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The Redesign Process

Why a New

We’ve redesigned with one main goal: to help DCCCD’s primary audience — students — find what they need faster and more easily.

The DCCCD website attracts an astounding number of visitors — the latest count of visitors shows well over 5.5 million visits annually, just on the home page. Students, both credit and continuing education, are overwhelmingly the largest user group for the website. Add in those who are considering becoming students at DCCCD, and the student user numbers grow even larger.

Changes in Information Organization

The old district site was organized around “audience” — information was categorized based on who people are (current student, future student, CE student, business, etc.) instead of by relevancy.

This led to duplication of common information in several places (information about admissions, student life, financial aid, etc.). It also made it difficult to keep information consistent, and led to confusion for people who got to the “wrong audience” page via search on our site or via external search engines.

Our new approach to information architecture is more “task-based.” Visitors will navigate the website based on the task they came to the website to complete, such as enrolling online, finding an address or other contact information, or selecting a program. In this new architecture, information is gathered into sections by relevancy, making it easier to find. The goal: enabling our visitors to find what they need easily and with fewer clicks.

What Works on Websites NOW

The new design follows extensive research on what works best on college websites. The design is simpler, cleaner, with more room for flexibility down the road. A neutral color palette was chosen to highlight faces and images, to harmoniously encompass all of our colleges’ colors, and to help the design take a back seat to the information on our website.

A strong influence on the redesign process was a report titled “College Students on the Web/Usability Guidelines for Creating Compelling Websites for College Students.” The authors of the report, Nielsen Norman Group, a respected organization specializing in usability on the Web, researched how students use college websites at 12 colleges or universities in four countries with usability tests and ethnographic observation of 217 websites.

Their research refutes certain prevalent myths about students’ use of the Internet:

  • Myth #1: Students crave multimedia and fancy design: “Students are impressed by websites that … exclude frivolous elements that disrupted their task [… and …] allow users to get information efficiently.” (p. 25) They “consider gratuitous interactive elements childish and a waste of time” (p. 116).
  • Myth #2: Students are technology wizards: They are comfortable with technology, but it can’t be assumed that they are technology experts. “They pass over areas that appear too difficult or cumbersome to use. If they don‘t perceive an immediate payoff for their efforts, they won‘t click on a link, fix an error, or read detailed instructions.”

Thus, the redesign is strategically focused on simplicity and efficiency without sacrificing aesthetics. Elements of the design were carefully aligned to this strategy, and none were added simply for decoration.

Students Tested Our Design

Before we redesigned our website, we gathered information from students to find out what they wanted from a website. We looked at other college websites. We researched what works on the Web. Then we tested our ideas with students at the DCCCD colleges. Students tried out our website design to see what worked and what did not. We tweaked our design, then we re-tested it with students.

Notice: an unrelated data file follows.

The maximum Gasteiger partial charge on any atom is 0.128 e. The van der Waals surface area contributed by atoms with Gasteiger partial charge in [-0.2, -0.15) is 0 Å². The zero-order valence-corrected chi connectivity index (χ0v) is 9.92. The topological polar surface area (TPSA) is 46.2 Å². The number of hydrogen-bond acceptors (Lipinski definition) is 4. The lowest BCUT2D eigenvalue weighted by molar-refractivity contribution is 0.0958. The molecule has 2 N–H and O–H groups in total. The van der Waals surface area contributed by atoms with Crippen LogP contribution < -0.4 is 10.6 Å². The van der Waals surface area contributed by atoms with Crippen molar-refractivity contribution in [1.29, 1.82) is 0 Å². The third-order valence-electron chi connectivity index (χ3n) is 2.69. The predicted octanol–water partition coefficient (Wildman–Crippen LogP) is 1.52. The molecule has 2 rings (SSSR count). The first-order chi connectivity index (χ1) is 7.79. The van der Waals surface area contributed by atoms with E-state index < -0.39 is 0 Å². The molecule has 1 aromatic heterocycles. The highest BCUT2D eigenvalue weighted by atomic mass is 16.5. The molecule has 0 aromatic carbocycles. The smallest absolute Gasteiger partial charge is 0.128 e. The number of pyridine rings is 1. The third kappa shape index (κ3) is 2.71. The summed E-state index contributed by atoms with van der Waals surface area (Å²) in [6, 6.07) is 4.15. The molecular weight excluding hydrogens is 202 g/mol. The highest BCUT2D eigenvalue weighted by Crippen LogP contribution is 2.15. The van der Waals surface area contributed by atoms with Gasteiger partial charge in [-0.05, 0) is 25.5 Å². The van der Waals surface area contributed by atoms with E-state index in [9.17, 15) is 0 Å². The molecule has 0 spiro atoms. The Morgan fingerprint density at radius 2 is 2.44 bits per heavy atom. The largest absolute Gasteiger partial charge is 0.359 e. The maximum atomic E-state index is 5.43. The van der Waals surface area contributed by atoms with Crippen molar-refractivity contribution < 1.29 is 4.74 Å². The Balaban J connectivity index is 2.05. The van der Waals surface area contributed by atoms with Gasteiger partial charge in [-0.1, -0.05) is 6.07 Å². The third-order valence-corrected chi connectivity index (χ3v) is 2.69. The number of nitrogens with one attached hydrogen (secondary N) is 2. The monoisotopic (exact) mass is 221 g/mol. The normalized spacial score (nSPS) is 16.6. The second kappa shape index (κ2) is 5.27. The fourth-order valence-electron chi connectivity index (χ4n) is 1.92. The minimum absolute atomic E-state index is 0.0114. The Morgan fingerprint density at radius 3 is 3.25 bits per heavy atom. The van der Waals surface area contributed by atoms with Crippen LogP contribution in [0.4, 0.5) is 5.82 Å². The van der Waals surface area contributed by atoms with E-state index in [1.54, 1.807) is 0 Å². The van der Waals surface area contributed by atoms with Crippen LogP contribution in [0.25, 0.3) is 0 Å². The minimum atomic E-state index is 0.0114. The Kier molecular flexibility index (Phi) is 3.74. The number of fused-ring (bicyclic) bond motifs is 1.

Again, we simplified things or changed labels based on their input. Then we tested it again. In the end, our final version of this design is based on what students told us they wanted from a district website.

Helping Our Employees

Because of this new focus on tasks and information relevancy, employees haven’t been neglected in this project. The redesign’s focus on clearer information organization should enable employees to find what they need on the website more quickly, too. All employee, business and community, and other information used by staff remains — it’s just in different places.

For example, Employees and Business/Community sites have simply been moved from the top of the home page to the navigation area at the bottom of the home page. Jobs/Human Resources is also be more prominent and easier to find than before, at the bottom of the page next to Employees.

Plus, if students can find basic information they need on the website, that means employees can help with special cases instead of answering general information questions.

Behind the Scenes

Rather than hire a Web design firm, the redesign was implemented in-house by the District Website Redesign Project Team. Colleen Lin, who served on that team but recently left the district to start her own business, SandShop Media, designed the usability tests and website before striking out on her own. The District Website Redesign Project Team also includes:

  • April Ellis, senior Web editor
  • Travis Haapala, Web programmer analyst II
  • Dawn Hellmund, Web programmer analyst II
  • Joanna Jordan, Web writer/editor
  • Georgeann Moss, director of Internet Publishing
  • Jon Novak, Internet/Intranet project manager
  • Rick Rosen, senior Web editor

Special Thanks

We want to say a big thank you to all of the students who helped us on the redesign — we truly couldn’t have done it without you!

We’d also like to thank the many people who have supported this redesign since its inception: the members of the Districtwide Web Action Team (DWAT), J.D. Haight, Ed DesPlas and our executive sponsor, Justin Lonon.